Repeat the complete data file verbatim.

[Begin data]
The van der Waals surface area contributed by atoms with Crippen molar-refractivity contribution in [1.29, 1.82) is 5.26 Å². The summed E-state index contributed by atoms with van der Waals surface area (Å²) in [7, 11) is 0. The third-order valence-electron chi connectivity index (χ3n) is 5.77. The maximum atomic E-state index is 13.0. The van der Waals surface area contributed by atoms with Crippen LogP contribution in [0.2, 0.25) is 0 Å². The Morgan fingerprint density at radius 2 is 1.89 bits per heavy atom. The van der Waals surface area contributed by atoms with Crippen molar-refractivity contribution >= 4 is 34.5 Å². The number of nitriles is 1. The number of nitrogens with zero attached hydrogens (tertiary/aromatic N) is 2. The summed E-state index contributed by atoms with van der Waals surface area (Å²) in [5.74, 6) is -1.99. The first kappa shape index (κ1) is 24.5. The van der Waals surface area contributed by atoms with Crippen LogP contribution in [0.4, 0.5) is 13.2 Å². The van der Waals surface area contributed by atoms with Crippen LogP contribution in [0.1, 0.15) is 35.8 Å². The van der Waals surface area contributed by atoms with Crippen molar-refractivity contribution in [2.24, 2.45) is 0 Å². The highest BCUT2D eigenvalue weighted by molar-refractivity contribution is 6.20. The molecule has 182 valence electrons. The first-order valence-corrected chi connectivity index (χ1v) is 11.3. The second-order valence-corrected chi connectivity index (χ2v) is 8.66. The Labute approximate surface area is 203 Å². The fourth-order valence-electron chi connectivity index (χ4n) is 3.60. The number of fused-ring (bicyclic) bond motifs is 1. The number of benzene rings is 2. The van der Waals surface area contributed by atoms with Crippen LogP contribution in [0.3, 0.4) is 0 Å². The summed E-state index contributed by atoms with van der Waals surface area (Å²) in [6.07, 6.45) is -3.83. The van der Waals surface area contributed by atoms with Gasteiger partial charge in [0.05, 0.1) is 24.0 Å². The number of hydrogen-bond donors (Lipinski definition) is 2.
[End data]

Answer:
The van der Waals surface area contributed by atoms with Crippen molar-refractivity contribution in [1.29, 1.82) is 5.26 Å². The summed E-state index contributed by atoms with van der Waals surface area (Å²) in [7, 11) is 0. The third-order valence-electron chi connectivity index (χ3n) is 5.77. The maximum atomic E-state index is 13.0. The van der Waals surface area contributed by atoms with Crippen LogP contribution in [0.2, 0.25) is 0 Å². The Morgan fingerprint density at radius 2 is 1.89 bits per heavy atom. The van der Waals surface area contributed by atoms with Crippen molar-refractivity contribution >= 4 is 34.5 Å². The number of nitriles is 1. The number of nitrogens with zero attached hydrogens (tertiary/aromatic N) is 2. The summed E-state index contributed by atoms with van der Waals surface area (Å²) in [5.74, 6) is -1.99. The first kappa shape index (κ1) is 24.5. The van der Waals surface area contributed by atoms with Crippen LogP contribution in [0.4, 0.5) is 13.2 Å². The van der Waals surface area contributed by atoms with Crippen LogP contribution in [0.1, 0.15) is 35.8 Å². The van der Waals surface area contributed by atoms with Crippen molar-refractivity contribution in [2.24, 2.45) is 0 Å². The highest BCUT2D eigenvalue weighted by molar-refractivity contribution is 6.20. The molecule has 182 valence electrons. The first-order valence-corrected chi connectivity index (χ1v) is 11.3. The second-order valence-corrected chi connectivity index (χ2v) is 8.66. The Labute approximate surface area is 203 Å². The fourth-order valence-electron chi connectivity index (χ4n) is 3.60. The number of fused-ring (bicyclic) bond motifs is 1. The number of benzene rings is 2. The van der Waals surface area contributed by atoms with Crippen LogP contribution in [0.3, 0.4) is 0 Å². The summed E-state index contributed by atoms with van der Waals surface area (Å²) in [6.07, 6.45) is -3.83. The van der Waals surface area contributed by atoms with Gasteiger partial charge in [0.05, 0.1) is 24.0 Å². The number of hydrogen-bond donors (Lipinski definition) is 2.